When a natural disaster such as a hurricane severs phone-line communication, alternative transmissio
In September, hundreds of thousands of U.S. homes and businesses were left without phone service and electricity after Hurricane Floyd ravaged through much of the Midwest and East Coast. For many security service clients, the blackout also meant their property’s alarm system was rendered useless – that is, if they had declined to invest in an alternative transmission system.
Most security dealers offer a means of alternative transmission, but clients more often than not choose to forgo the service because of the added expense. Unfortunately, this decision can have disastrous consequences when phone lines are damaged during a natural disaster – or when burglars are sophisticated enough to cut phone lines.
The most commonly used alternative transmission methods include long-range radio, cellular and derived-channel. More security service providers, including ADT, are also exploring new transmission options that take advantage of clients’ existing data networks. In addition, strides in wireless telecommunications technologies, such as the continuing build-out of PCS networks, figure to create more reliable wireless methods in the future.
Avoids Added Charges
“During the last hurricane, we had a lot of customers—throughout the area above the George Washington Bridge in New Jersey – whose telephone lines were out,” says Jon Wapner, president of Allied Central Station Alarm Inc. in Lynbrook, N.Y. “But we were able to continue to monitor them by long-range radio.”
Before choosing long-range radio as the company’s principal technology for alternative transmission, Wapner also explored such options as cellular and control channel technologies such as Cellemetry(tm). But he decided long-range radio might prove more reliable during a natural disaster or widespread emergency, when the volume of cellular voice traffic soars and the potential for overtaxing the network grows.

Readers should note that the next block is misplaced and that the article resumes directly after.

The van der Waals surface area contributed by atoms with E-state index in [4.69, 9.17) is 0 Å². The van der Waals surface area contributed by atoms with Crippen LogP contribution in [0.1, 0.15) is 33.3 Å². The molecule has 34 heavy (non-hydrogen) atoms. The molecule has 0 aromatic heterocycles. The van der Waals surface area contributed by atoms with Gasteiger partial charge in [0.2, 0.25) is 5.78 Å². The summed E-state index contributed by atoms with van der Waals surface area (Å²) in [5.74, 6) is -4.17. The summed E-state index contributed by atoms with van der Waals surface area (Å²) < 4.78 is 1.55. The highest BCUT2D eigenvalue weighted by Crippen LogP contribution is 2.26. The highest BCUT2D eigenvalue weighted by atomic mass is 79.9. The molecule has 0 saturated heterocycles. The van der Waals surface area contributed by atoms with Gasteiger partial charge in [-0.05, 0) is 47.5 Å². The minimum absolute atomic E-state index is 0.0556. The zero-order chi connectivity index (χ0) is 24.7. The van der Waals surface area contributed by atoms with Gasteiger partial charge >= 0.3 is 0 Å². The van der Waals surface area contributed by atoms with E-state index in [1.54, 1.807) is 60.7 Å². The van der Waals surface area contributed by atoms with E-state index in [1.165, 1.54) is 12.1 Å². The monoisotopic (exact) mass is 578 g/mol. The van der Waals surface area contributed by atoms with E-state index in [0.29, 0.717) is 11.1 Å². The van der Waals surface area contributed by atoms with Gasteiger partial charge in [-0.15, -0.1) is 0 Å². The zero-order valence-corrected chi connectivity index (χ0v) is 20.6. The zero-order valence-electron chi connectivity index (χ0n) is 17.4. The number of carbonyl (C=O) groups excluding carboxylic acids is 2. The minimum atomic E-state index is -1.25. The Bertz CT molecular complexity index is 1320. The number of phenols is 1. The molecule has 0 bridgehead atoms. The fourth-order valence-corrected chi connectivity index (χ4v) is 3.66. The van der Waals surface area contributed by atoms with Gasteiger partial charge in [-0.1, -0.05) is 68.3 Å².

Data Networks Provide
ADT has also begun taking advantage of DCSecure, a new alternative-transmission solution that connects to a corporate client’s existing wide area network.
Available from ES Source Inc., DCSecure combines hardware and software. The hardware includes a single circuit board that’s installed inside each alarm panel. This hardware’s integrated network interface module (NIM) allows connectivity to a client’s ethernet or token ring data network.
Derived Channel Reliable But Not Always Available
Introduced in 1986, derived channel transmission uses the regular phone lines to carry data packets via a frequency. Derived-channel networks can provide two-way communications between the customer’s alarm equipment and the central station. The method provides a high level of security and reliability, but is not widely available.
Cellular Network Provides
A number of alternative transmission methods make use of the cellular network – among them, conventional cellular, Cellemetry and MicroBurst.
Maurice Krugman, chairman of APT Services in Richardson, Texas, has opted for a cellular product because of the technology’s ubiquity. Krugman says, “Long-range radio, short-range radio and the packet data systems are only available in certain markets – and they’re different in every market. But cellular covers 99 percent of the population. I can tell a customer that no matter where his location is, we can provide that backup.”
Methods Can Use Cellular
Cellemetry is essentially telemetry over the cellular telephone network. Like MicroBurst, Cellemetry relies on the under-used portion of the cellular system – the overhead control channels – to convey short data messages.
Wireless Options to
Expand With PCS
As telecom giants like Sprint continue to build out their PCS networks, though, analog cellular technology figures to take a backseat to digital wireless transmission.
“There are a lot more [wireless] options today, but the alarm industry is not taking advantage of them,” asserts Michael Lebowitz, general manager of Cellular Alarm Products in Dallas.
Lebowitz predicts that the future of alarm transmission will be such emerging telecom technologies as time division multiple access (TDMA), code division multiple access (CDMA), global system for mobile communications (GSM) and personal communications systems (PCS).
“In the near-future, we’re going to have a total wireless solution,” Lebowitz says. “Phone lines will be going away.”
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